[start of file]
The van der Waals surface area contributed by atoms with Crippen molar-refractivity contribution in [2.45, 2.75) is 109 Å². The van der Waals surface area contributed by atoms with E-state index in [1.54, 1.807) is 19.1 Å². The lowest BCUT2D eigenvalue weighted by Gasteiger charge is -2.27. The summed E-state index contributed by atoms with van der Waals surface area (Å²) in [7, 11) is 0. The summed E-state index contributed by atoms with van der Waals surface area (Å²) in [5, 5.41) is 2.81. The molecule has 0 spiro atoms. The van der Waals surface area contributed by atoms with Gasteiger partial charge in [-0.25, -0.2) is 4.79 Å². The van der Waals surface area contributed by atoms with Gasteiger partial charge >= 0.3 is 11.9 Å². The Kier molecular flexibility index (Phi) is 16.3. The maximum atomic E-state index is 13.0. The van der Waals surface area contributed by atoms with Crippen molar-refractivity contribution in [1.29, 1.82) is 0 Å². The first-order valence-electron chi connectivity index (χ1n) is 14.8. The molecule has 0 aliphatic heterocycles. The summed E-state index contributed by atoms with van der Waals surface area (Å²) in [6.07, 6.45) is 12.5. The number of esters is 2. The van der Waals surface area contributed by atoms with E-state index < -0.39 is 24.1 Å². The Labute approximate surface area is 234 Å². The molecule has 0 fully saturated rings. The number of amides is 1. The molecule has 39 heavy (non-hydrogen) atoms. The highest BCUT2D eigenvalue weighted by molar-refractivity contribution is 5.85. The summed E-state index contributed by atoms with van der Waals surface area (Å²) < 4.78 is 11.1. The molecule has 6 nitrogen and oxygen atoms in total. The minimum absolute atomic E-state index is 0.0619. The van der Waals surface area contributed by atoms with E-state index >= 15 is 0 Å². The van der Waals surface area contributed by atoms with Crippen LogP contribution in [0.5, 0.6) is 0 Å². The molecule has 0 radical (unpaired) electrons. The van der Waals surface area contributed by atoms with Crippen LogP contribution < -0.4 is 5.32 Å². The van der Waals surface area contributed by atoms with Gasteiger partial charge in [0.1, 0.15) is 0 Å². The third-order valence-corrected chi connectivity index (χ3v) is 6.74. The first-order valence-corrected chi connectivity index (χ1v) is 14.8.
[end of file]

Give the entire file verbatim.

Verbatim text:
The van der Waals surface area contributed by atoms with Crippen molar-refractivity contribution in [2.45, 2.75) is 109 Å². The van der Waals surface area contributed by atoms with E-state index in [1.54, 1.807) is 19.1 Å². The lowest BCUT2D eigenvalue weighted by Gasteiger charge is -2.27. The summed E-state index contributed by atoms with van der Waals surface area (Å²) in [7, 11) is 0. The summed E-state index contributed by atoms with van der Waals surface area (Å²) in [5, 5.41) is 2.81. The molecule has 0 spiro atoms. The van der Waals surface area contributed by atoms with Gasteiger partial charge in [-0.25, -0.2) is 4.79 Å². The van der Waals surface area contributed by atoms with Gasteiger partial charge >= 0.3 is 11.9 Å². The Kier molecular flexibility index (Phi) is 16.3. The maximum atomic E-state index is 13.0. The van der Waals surface area contributed by atoms with Crippen molar-refractivity contribution in [1.29, 1.82) is 0 Å². The first-order valence-electron chi connectivity index (χ1n) is 14.8. The molecule has 0 aliphatic heterocycles. The summed E-state index contributed by atoms with van der Waals surface area (Å²) in [6.07, 6.45) is 12.5. The number of esters is 2. The van der Waals surface area contributed by atoms with E-state index < -0.39 is 24.1 Å². The Labute approximate surface area is 234 Å². The molecule has 0 fully saturated rings. The number of amides is 1. The molecule has 39 heavy (non-hydrogen) atoms. The highest BCUT2D eigenvalue weighted by molar-refractivity contribution is 5.85. The summed E-state index contributed by atoms with van der Waals surface area (Å²) < 4.78 is 11.1. The molecule has 6 nitrogen and oxygen atoms in total. The minimum absolute atomic E-state index is 0.0619. The van der Waals surface area contributed by atoms with E-state index >= 15 is 0 Å². The van der Waals surface area contributed by atoms with Crippen LogP contribution in [0.5, 0.6) is 0 Å². The molecule has 0 radical (unpaired) electrons. The van der Waals surface area contributed by atoms with Crippen LogP contribution < -0.4 is 5.32 Å². The van der Waals surface area contributed by atoms with Gasteiger partial charge in [0.1, 0.15) is 0 Å². The third-order valence-corrected chi connectivity index (χ3v) is 6.74. The first-order valence-corrected chi connectivity index (χ1v) is 14.8.